Therefore it would not surprise me in the slightest if Amazon have cocked up regarding the base data that drives their shipping and handling processes.
    Here’s some links to info on Amazon boo boos.. (This also shows that Amazon can charge extra fees if needed)

  69. adam May 16, 2006 at 1:08 pm #

    That wasn’t the point Celtictigger. You don’t make mistakes?

  70. Celtictigger May 16, 2006 at 1:40 pm #

    I am not without fault in the mistake department, I’ll be the first to admit – and Michele has caught me on one already in this chain of posts. I am not expecting Amazon to be without fault either.
    My post simply responded to Michele’s comment that it is implausible that a company like Amazon would make a mistake of this nature. It does happen and it has happened to Amazon.
    By profession, I deal with issues of Information Quality on a daily basis and it is amazing what type of errors are made by companies of all sizes, as well as government organisations and individuals. Often it is not spotted because ‘technical’ checks don’t show a problem, but business rules in the technology are at odds with reality.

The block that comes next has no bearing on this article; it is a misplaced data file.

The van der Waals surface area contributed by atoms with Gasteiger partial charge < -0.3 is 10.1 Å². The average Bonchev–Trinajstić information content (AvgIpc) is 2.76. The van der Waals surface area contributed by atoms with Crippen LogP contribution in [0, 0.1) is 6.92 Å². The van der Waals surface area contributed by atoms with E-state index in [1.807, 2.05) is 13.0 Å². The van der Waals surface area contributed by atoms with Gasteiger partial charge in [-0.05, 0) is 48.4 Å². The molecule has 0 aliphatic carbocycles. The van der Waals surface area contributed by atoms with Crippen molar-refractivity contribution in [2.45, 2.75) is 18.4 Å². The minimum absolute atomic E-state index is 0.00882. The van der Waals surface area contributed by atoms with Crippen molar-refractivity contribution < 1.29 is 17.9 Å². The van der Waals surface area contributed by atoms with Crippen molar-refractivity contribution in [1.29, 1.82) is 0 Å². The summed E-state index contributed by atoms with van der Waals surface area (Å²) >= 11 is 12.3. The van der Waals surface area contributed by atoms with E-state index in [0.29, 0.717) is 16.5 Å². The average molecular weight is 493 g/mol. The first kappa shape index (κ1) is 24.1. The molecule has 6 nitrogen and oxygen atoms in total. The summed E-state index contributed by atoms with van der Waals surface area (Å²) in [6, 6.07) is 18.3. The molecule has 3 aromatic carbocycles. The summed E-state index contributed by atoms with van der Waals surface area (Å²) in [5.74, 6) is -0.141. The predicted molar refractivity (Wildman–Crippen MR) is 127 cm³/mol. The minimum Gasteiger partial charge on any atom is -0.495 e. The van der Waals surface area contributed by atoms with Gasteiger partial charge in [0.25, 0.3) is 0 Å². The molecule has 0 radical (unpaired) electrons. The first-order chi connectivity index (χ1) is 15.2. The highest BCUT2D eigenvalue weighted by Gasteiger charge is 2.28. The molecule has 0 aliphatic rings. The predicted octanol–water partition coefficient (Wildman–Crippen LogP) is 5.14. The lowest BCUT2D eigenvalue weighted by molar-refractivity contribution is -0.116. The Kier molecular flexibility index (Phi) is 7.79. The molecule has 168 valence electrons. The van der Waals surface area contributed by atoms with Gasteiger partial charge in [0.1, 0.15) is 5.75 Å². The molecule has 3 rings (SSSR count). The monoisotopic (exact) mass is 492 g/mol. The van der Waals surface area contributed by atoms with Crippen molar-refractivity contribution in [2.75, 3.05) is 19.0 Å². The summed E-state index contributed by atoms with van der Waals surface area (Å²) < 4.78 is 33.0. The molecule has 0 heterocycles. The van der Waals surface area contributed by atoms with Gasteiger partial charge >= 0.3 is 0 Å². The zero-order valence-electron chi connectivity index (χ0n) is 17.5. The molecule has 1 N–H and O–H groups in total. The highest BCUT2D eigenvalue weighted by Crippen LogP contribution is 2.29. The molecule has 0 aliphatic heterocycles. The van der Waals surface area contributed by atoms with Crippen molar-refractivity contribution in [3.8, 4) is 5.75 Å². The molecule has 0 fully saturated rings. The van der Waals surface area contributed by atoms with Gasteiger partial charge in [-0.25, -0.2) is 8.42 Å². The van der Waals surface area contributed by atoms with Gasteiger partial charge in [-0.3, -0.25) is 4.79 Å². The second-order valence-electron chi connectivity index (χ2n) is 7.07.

It is equally likely that there are other root causes of this issue and that the ‘technical problems’ explanation is a smokescreen thrown up because they don’t know what is actually going on. From that point of view I fully expect them to change their tune.
    I note that Amazon’s terms should also preclude them from shipping these goods to the Isle of Man or the Channel Islands, neither of whom have a WEEE type charge (to my knowledge) but neither of which are actually within Her Majesty’s United Kingdom of Great Britan and Northern Ireland.

  71. adam May 16, 2006 at 1:43 pm #

    Like I said, there’s no way a simple error would run for that long on Amazon’s website. The issue was reported to them more than a week ago, by several people from this thread alone.